If she’s branded, they might come. The Martins, known as the “Billboard Family," advertised for the company that paid to sponsor Alex’s birth this month by noting details on social-network sites, their website, YouTube and even on the small onesie the newborn wore minutes after her birth.
This is all part of a business venture Amy and Carl Martin (Alex’s parents) launched – which promises that all five family members will wear a company’s T-shirt for an entire day, documenting their experiences online, in exchange for a small ad fee. The couple hopes to net $240,000 on the venture and to franchise the business in 35 states, according to the St. Louis Post-Dispatch.
St. Louis Post-Dispatch columnist Aisha Sultan writes that “the Martins are either the logical conclusion of what happens when privacy ceases to exist or they are the bellwethers of the new age of parenting.”
For those criticizing them, Carl Martin told Time.com that they see what they are doing as capitalizing on something that's already prevalent.
"Our position is that we are simply living our normal lives (we take photos and videos in T-shirts anyway). The only difference is we are wearing T-shirts with rented space on them, that is all," Martin told Time.com. "In rebuttal to those who say this is exploitation we like to ask, 'Do your children wear branded T-shorts?' The answer is obviously yes. Almost all clothing is branded. We are just getting paid to wear the logos, instead of paying to wear them. Are sponsored little league sports teams exploitative? I think most would say no."
The Mayor of Dublin, Georgia may be opening up a debate on what should be considered indecent exposure after announcing that wearing saggy, baggy pants is a violation that could face fines up to $200. Best has been mayor of this town of approximately 16,000 residents for over a decade, while also serving as CEO of his own construction company. CNN reports that this week he will sign an amendment to the municipality's indecent exposure ordinance—an amendment that prohibits the wearing of pants or skirts "more than three inches below the top of the hips exposing the skin or undergarments." Some residents in Dublin, in central Georgia about 130 miles southeast of Atlanta, feel the rule will single out a specific group of citizens and lead to profiling, an accusation Best says is "ridiculous," claiming the ordinance has been “violated by all races and sexes.” Best is also not alone in his campaign.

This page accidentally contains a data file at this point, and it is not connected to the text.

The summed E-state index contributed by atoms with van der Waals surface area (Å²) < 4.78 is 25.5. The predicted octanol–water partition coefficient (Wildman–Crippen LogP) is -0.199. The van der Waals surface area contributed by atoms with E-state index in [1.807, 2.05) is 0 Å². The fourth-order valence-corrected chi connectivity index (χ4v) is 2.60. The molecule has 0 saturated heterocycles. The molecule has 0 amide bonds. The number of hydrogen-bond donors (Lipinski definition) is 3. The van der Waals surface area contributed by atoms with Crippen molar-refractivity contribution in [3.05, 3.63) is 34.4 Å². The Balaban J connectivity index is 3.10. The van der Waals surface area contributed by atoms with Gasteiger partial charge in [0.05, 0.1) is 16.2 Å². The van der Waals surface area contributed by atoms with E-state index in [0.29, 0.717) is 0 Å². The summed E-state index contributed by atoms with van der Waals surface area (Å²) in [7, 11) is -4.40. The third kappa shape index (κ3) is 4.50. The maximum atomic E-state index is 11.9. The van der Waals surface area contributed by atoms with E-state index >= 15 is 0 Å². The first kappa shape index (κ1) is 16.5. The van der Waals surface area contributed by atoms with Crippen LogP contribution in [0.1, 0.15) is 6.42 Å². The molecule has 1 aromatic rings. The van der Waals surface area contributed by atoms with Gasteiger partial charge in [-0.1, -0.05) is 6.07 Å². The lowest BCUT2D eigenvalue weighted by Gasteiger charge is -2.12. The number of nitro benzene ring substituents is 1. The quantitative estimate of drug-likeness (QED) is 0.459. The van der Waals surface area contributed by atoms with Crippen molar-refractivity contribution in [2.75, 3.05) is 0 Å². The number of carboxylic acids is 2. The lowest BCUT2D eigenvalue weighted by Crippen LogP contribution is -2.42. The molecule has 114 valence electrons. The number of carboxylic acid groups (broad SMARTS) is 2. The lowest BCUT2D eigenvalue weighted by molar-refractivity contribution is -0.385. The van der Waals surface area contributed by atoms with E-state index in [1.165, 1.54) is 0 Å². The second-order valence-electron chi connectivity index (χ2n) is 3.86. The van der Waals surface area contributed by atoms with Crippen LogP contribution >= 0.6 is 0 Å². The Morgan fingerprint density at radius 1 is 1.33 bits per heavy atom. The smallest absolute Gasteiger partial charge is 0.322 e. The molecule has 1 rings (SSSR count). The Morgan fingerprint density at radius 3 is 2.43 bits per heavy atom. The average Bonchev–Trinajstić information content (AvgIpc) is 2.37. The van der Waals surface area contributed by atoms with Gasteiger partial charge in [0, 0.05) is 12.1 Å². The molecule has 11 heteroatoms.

Flint, Michigan recently passed a ban against sagging pants. So did Riviera Beach, Florida, only to have the legislation declared unconstitutional. "It's time we all have a mutual respect for each other ... what a person does in the privacy of their home is fine," Best said. "But if I had an 8-year-old daughter, I don't think she needs to be subjected to looking at someone's rear end."
The Delaware Senate candidate backed by the Tea Party alleges that Republican leadership is behind a plot against her.
In an interview yesterday with the Weekly Standard, O'Donnell said unnamed opponents are following her. "They follow me home at night. I make sure that I come back to the townhouse and then we have our team come out and check all the bushes and check all the cars to make sure that - they follow me," she told the paper.
O'Donnell is challenging moderate GOP congressman Mike Castle in the September 14 primary and has said there is no difference between him and the Democrat in the race, Chris Coons. Her campaign website describes her as "a nationally recognized political commentator and marketing consultant" who previously worked for the Republican National Committee.
After endorsing her earlier this week, the Tea Party announced they will spend up to $250,000 on her campaign ads. "We are launching an aggressive multimedia and multiplatform campaign to help propel Christine O'Donnell to victory, and we've only just begun," said Amy Kremer, chairman of the Tea Party Express, in a statement.